Our bodies smell. As do the bodies of all the animals on earth. The bacteria in our skin break down our sweat and create our personalized odour. The emotions and sex appeal also have olfactory reflexes. Is the rise of personal hygiene causing this means of communication to disappear?
The skin acts to keep the body cool and to do this it secretes sweat, which, when it evaporates, absorbs heat and maintains an ideal body temperature. But it may come as a surprise to know that sweat itself is not responsible for body odour (BO). That dubious honour belongs, in fact, to the bacteria that naturally colonize our skin. The odourless, oily and protein-rich liquid secreted by the sweat glands is a source of nutrients for skin bacteria. Bacterial metabolism releases volatile organic substances that produce odour.
Microbial flora proliferates in parts of the body where there are many sweat and sebaceous (fat-secreting) glands and where moisture tends to be retained, whether in body folds, clothing or footwear. Not surprisingly, the armpits, groin and feet are the smelliest parts of our body.
Body odour, however, far from being a problem to be remedied or masked, fulfils certain functions, some long known ones linked to sexual attraction and others revealed more recently. In recent decades, researchers have discovered that our body odour is affected not only by our level of physical activity, but also by genetics, age, emotional state and food intake, and also that body odour plays a social and sexual communication function. Science has confirmed what was already popular lore.
We now know that, when we are stressed or excited, the glands in the armpits give off a distinctive and perceptible odour. Our BO is thus a kind of messenger for our emotions, as has been confirmed for fear, for example. Some of the substances involved are secreted from puberty and some are derived from testosterone, a sex hormone.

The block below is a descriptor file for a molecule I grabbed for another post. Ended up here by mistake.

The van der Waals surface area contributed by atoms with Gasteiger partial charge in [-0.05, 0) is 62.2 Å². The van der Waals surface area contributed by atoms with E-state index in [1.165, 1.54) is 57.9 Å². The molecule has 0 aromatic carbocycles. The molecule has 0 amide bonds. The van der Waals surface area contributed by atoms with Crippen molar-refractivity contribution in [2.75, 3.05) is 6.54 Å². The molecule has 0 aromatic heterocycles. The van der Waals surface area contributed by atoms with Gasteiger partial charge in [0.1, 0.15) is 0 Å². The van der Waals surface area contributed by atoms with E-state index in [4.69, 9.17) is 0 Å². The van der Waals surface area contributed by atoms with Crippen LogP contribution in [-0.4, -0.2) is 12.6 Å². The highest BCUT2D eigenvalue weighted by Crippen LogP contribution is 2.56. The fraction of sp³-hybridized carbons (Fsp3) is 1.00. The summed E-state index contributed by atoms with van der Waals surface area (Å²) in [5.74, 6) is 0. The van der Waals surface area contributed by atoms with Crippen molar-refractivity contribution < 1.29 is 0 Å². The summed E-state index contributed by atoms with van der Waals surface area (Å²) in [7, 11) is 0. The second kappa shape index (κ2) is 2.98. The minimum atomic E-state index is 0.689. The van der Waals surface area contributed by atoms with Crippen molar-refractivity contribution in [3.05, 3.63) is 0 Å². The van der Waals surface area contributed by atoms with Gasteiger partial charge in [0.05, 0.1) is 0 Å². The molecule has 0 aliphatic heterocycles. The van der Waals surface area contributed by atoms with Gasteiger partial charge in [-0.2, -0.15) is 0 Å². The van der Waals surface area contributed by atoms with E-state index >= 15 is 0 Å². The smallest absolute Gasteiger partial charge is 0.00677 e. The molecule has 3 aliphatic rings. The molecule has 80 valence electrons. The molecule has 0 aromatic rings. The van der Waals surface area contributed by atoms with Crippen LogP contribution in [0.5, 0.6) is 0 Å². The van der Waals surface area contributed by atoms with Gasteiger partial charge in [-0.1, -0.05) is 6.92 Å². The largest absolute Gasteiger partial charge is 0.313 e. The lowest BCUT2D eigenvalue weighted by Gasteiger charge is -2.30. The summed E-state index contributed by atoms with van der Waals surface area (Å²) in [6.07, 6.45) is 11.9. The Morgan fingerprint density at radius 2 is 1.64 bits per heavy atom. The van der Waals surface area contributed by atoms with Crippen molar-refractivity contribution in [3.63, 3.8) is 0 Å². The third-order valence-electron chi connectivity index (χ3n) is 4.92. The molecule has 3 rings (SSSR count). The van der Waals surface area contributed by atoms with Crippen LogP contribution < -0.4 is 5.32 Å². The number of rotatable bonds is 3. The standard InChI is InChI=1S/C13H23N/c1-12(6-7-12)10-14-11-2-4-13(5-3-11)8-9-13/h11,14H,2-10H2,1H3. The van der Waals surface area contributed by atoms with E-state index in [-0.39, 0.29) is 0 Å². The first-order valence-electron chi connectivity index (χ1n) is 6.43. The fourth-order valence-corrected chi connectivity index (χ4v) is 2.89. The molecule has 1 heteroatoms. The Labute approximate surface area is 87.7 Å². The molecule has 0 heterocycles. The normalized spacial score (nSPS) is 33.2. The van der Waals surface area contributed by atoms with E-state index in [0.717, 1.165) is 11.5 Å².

We capture 10,000 smells
The fact that some people are more sensitive to body odour than others seems to be determined by genetic makeup. Thus, possessing a certain gene intact makes a person particularly sensitive to one of the components of sweat, isovaleric acid.
But distinctive perceptions of BO are not explained exclusively by this gene. The fact that humans have hundreds of olfactory receptors that can distinguish up to 10,000 smells may well explain why an odour that is pleasing for some is unbearable for others.
Seductive perfumes and selective deodorants
Many studies seek to discover how, through certain substances called pheromones – whose activity has been confirmed in relations between animals – body odour affects personal attractiveness and sex appeal. The perfume industry is naturally interested in knowing about substances that potentially increase the attractiveness of a perfume.
The cosmetics and textile industries are interested in developing anti-bacterial and anti-perspirant additives to include in deodorants and fabrics, with the idea being to inhibit odour-causing bacteria without affecting beneficial bacteria, or to reduce the secretions that produce bad smells. Neutralizing the main culprits, called coryneform bacteria, is the main objective.
The hygiene revolution
Humanity has always lived with body smells and this explains the secular use of incense in churches and the use of precious perfumes and essences. Until the 19th century, bathing was a habit of the wealthy, although only practiced sporadically. Perfumes, far from fulfilling a purely aesthetic function, were used to conceal personal smells. The common people, especially those in the cities, lived in unhealthy surroundings that would be intolerable to us today.
Hygiene began to take off thanks to advances in public health and, above all, thanks to the universal use of sanitation and running water from the 20th century, coupled with great growth in the industrial manufacture of soaps, which had already begun in the previous century.
The habit of a daily shower and skin care, which now seems so typical, was only introduced relatively recently in advanced countries. As a result, our body odour, nowadays kept to an absolute minimum, has shifted from being a significant marker of our personality to being the subject of scientific studies.